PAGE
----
2005 National Medal of Arts
President George W. Bush and Laura Bush present the National Medal of Arts award to Tina Ramirez. White House photo by Eric Draper.
Tina Ramirez has combined her artistic vision with years of performance and teaching experience to create and sustain the nation's preeminent Hispanic-American dance company and school, Ballet Hispanico.
Born in Venezuela, Ms. Ramirez came to the United States at the age of seven, where she studied under New York's grande dame of Spanish dance, Lola Bravo, as well as with such noted teachers as Alexandra Danilova and Anna Sokolow. Her first professional performances were with the Federico Rey Dance Company and later with John Butler. She also appeared in the Broadway productions of Kismet and Lute Song, and the television adaptation of Man of La Mancha.
In 1963, Ms. Ramirez returned to New York to fulfill a promise to take over her retiring Spanish dance teacher's studio. In 1967, she conceived and directed Operation High Hopes, a professional dance training program for inner-city children. In addition to teaching, she arranged performances for her young students as the Tina Ramirez Dancers.
Encouraged by the skill of her pupils and increasing requests for performances, Ms. Ramirez formally established Ballet Hispanico in 1970. Since then, the Ballet Hispanico Company has performed for more than two million people on three continents, building a repertory of over 70 works created specifically for the troupe by some of the world's most acclaimed choreographers. The Ballet Hispanico School offers year-round professional training in ballet, Spanish dance and modern for over 600 students.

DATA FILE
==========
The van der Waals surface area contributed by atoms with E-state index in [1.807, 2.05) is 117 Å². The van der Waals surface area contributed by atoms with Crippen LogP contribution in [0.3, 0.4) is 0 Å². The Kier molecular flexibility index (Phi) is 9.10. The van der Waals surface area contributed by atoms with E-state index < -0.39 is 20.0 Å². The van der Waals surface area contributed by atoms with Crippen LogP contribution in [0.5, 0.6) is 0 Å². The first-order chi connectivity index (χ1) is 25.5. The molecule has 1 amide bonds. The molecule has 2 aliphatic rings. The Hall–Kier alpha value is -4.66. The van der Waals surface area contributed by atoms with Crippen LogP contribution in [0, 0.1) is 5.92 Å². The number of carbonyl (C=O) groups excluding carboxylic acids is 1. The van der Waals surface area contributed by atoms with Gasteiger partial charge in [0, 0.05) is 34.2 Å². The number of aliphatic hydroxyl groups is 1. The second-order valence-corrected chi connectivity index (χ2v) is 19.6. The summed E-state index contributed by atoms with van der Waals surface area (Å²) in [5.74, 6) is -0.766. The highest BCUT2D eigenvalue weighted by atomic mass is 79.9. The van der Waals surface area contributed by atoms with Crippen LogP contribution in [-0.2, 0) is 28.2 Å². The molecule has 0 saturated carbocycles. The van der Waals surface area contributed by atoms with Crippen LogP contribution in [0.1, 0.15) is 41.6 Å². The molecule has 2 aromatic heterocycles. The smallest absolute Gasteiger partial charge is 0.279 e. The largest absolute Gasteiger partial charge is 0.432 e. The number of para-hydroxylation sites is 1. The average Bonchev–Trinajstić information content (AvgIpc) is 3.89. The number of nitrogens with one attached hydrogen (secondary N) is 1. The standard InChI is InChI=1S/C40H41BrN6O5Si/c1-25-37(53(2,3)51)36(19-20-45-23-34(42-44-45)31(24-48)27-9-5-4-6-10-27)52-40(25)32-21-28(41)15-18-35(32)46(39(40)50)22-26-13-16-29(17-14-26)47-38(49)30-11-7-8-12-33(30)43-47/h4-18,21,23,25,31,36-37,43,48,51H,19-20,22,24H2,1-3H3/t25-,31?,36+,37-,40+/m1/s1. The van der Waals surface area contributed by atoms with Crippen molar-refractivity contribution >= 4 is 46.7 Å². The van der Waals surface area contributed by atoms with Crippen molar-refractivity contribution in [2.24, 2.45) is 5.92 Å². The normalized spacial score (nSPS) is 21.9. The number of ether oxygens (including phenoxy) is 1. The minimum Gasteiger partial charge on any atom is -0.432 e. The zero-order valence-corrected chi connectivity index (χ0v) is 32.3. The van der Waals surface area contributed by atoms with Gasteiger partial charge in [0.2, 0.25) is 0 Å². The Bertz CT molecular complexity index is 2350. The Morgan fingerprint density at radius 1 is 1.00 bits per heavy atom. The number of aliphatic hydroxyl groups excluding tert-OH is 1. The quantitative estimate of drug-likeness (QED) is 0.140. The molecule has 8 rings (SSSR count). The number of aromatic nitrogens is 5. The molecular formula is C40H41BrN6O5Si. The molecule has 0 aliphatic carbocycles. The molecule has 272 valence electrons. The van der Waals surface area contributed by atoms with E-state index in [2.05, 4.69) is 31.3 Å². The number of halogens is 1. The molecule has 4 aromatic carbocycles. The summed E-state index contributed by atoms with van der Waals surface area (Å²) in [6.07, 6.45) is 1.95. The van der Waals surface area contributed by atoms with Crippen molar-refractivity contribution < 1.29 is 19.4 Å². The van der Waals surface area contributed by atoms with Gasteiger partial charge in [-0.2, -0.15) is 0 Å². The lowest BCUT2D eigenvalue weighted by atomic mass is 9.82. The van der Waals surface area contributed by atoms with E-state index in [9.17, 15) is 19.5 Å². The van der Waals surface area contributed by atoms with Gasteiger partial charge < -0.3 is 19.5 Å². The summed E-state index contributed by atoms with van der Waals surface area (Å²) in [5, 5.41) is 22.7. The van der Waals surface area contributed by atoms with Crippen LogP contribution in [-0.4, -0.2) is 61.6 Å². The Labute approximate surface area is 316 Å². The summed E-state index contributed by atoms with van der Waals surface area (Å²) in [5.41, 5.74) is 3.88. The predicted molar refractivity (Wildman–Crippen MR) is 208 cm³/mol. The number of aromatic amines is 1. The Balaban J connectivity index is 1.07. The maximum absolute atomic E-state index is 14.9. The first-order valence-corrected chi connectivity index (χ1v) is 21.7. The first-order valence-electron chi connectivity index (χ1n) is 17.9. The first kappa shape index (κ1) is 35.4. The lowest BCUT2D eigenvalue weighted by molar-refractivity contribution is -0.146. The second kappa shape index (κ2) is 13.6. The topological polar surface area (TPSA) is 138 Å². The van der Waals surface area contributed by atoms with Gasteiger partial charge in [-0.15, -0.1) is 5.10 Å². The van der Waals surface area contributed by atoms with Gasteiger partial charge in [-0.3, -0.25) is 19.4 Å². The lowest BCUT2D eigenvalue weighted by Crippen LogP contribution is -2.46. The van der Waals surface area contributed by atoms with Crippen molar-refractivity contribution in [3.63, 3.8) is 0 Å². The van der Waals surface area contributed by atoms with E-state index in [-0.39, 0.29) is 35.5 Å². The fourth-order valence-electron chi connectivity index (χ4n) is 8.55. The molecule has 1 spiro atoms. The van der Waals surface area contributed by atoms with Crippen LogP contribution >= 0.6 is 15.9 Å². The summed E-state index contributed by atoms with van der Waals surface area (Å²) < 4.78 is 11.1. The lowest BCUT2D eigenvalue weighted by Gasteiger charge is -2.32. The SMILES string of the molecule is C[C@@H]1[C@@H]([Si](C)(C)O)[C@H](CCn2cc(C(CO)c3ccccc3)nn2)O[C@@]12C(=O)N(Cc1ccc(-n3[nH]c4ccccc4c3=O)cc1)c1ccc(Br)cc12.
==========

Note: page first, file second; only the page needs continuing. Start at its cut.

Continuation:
In 2004 AARP Magazine deemed Ms. Ramirez "a cultural trailblazer" and chose her as one of its ten "People of the Year." In 2002, she received the Dance Magazine Award, one of the highest honors in the dance field. In 1999, she received a prestigious Hispanic Heritage Award in recognition of her outstanding achievements in education, presented at a gala celebration at The Kennedy Center. In 1987, Governor Mario Cuomo presented Ms. Ramirez with the Governor's Arts Award in recognition of Ballet Hispanico's outstanding contribution to the quality of New York's cultural life. Ms. Ramirez was named a Latina of the Year by Latina Magazine in 2000.
Among her numerous other achievements are the Mayor's Award of Honor for Arts and Culture (1983) and the Mayor's Ethnic New Yorker Award (1986), both presented by Mayor Edward I. Koch and citations of honor at the 1995 New York Dance and Performance Awards (the Bessies) and at the 1992 Capezio Dance Awards. Ms. Ramirez currently serves on the board of The New 42nd Street, Inc and as co-chair for the New York City Department of Education Dance Curriculum Blueprint Committee.
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